Submit your story

Do you have a story or memory about an old well or spring you have visited…or is there a location you want to share? We would love to hear it…

29 thoughts on “Submit your story

  1. There is a free flowing water well on north State Road 13 between Pierceton and North Webster Indiana.šŸ™‚

    1. Thanks for sharing Deborah, I have a few photos of it on the Kosciusko County page – all the best to you! – Kay

  2. Iā€™m looking for pictures and I formation on the well in Pittsburg , Indiana 46923 . When it was first done , pictures of it with the roof I believe it had over it

    1. Hi Sherry,
      Thanks for posting, and I wish I had some info to give you on the history of the well, but I know very little. Can I ask why you are researching it? I am interested in the history as well and would love to know what you learn about it! – Kay

    2. Hi Jo,
      Sorry its taken me this long to see your comment, but I want to thank you for leaving your post! Hope you are staying well! – Kay

  3. I actually found your website while searching for information on artesian wells since I found a flowing artesian well yesterday in southern Monroe county Indiana and was curious about the geology in the area, since I had found another one nearby in the past. I followed the water and it eventually flows into Sanders quarry, though during drier times it doesn’t make it that far. An old timer in the unincorporated town of Sanders (near Smithville) told me that there are quite a few springs in that area. He showed me the old well that was used by the town prior to having indoor plumbing. It is now in the treeline between someone’s backyard and the quarry property.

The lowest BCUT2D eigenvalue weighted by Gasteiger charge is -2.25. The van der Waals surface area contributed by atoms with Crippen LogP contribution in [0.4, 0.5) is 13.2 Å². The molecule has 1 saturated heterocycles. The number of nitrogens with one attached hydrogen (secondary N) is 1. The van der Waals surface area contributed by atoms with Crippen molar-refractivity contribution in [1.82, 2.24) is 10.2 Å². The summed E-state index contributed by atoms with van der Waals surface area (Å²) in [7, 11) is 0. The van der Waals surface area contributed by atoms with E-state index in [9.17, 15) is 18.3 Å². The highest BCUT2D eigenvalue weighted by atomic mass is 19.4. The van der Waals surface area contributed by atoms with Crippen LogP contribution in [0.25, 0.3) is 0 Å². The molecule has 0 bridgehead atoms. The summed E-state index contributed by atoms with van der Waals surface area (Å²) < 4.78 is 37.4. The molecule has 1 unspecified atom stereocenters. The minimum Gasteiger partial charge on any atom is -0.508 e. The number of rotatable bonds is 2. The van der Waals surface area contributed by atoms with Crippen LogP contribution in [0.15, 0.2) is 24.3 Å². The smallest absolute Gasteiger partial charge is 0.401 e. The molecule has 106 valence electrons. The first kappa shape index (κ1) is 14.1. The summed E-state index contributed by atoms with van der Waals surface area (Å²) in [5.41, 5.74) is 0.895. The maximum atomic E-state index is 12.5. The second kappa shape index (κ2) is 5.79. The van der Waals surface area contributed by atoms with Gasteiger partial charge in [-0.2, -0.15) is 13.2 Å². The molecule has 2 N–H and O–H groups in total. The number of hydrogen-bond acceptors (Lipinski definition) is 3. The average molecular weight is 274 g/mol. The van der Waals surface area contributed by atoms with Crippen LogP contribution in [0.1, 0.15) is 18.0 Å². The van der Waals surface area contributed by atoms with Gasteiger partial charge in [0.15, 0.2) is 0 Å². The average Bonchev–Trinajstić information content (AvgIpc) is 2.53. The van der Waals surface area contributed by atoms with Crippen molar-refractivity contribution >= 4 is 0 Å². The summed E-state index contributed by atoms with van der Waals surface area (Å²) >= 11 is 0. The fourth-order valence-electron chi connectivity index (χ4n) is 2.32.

1. P.S. If you are ever planning to be in the area, I’d be glad to show you the wells, just shoot me an email!

    2. Hi Sally,
      I used to live near there, in Harrodsburg! There were two springs near where I lived. If I get down that way this summer I will try to connect with you – and thanks for your comments and kind offer –

  4. Hi Kay,
    I would like you to tell you that the South Shore of Lake Superior is a jewel for artesian wells and if you ever come up this way, you will have plenty of wells to photograph. Basically any residence along the shore of Lake Superior has artesian conditions and to most people in the are who are accustomed to haul water from artesian wells everyday is normal and not a novelty like other places. Thank you for your time.